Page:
McDonalds, 9-11 and US foreign policy

Statement by Glasgow MWR following a statement issued by the McDonalds corporation following the September 11th attacks covering the attacks, the war, and McDonalds itself.

Submitted by libcom on May 7, 2006

Here is a statement from McDonalds regarding the terrorist attacks in America followed by a response from Glasgow MWR. Maybe we are getting a bit above ourselves commenting on international affairs but McDonalds statement really wound some of us up. And if they're going to espouse their views on a subject then we like to reply...

'McDonalds Responds to America's National Tragedy' 12/09/01
Statement: Jack M. Greenberg, chairman and CEO of McDonalds corporation

"We are all devastated by yesterday's horrific acts of terrorism. I know I speak for everyone at McDonalds when I say our thoughts and prayers go out to the families and friends of all the victims of this national tragedy. A catastrophe of this magnitude is hard to comprehend, but we're all in this together as Americans. That's why McDonalds is doing what we always do... we are helping our neighbours. McDonalds corporation is contributing $1million to the humanitarian and relief effort and Ronald McDonald House Charities is matching it with its own $1million donation. Starting this Friday and continuing for a month all customer donations through our Ronald McDonald House restaurant canister programme in the US will be donated to the American Red Cross to assist in this national emergency. In New York City, from our restaurants near the World Trade Centre sites we are serving food to search and rescue teams, we are also bringing in two mobile McDonalds, along with eight supply trucks to keep restaurant serving the tireless workforce there. McDonalds Restaurants in Baltimore/ Washington D.C. region are providing meals to the teams working at the Pentagon. And in Somerset County, we are also supplying food to the emergency crews there."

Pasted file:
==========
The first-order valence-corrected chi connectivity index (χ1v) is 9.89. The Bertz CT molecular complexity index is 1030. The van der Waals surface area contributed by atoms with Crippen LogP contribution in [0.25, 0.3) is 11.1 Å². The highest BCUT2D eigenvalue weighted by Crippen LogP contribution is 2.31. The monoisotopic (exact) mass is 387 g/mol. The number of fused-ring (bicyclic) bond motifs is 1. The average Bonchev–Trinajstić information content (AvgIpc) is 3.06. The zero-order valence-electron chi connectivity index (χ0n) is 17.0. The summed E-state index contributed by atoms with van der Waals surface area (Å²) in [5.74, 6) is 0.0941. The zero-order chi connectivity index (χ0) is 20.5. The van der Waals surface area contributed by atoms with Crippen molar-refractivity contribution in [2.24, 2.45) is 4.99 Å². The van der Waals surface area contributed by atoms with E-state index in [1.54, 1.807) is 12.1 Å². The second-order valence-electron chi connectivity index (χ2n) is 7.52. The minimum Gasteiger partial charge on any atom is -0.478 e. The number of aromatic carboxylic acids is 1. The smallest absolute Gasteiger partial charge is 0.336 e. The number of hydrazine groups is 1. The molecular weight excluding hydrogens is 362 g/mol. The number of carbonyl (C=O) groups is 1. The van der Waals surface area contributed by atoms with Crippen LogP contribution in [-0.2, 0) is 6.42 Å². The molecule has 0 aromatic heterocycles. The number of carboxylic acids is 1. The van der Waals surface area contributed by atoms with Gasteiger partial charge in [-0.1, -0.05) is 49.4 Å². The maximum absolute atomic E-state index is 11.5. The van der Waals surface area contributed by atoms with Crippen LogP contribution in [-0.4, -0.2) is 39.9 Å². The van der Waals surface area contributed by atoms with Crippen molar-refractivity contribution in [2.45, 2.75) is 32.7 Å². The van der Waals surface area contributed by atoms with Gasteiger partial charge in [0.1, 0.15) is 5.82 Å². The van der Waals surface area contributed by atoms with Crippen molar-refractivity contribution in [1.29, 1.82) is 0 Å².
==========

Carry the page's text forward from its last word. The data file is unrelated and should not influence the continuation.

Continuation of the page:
The following response was approved at Glasgow MWR's weekly meeting 15/09/01:
"McDonalds are giving some hamburgers away and they want the world to know. As an unprecedented quantity of TV cameras descended upon Manhattan to beam the tragic images around the world, two mobile McDonalds slipped on stage right. They chucked in a million dollars as well, yeah, 15% of the days advertising budget; McDonalds spends a million dollars on advertising every three and a half hours.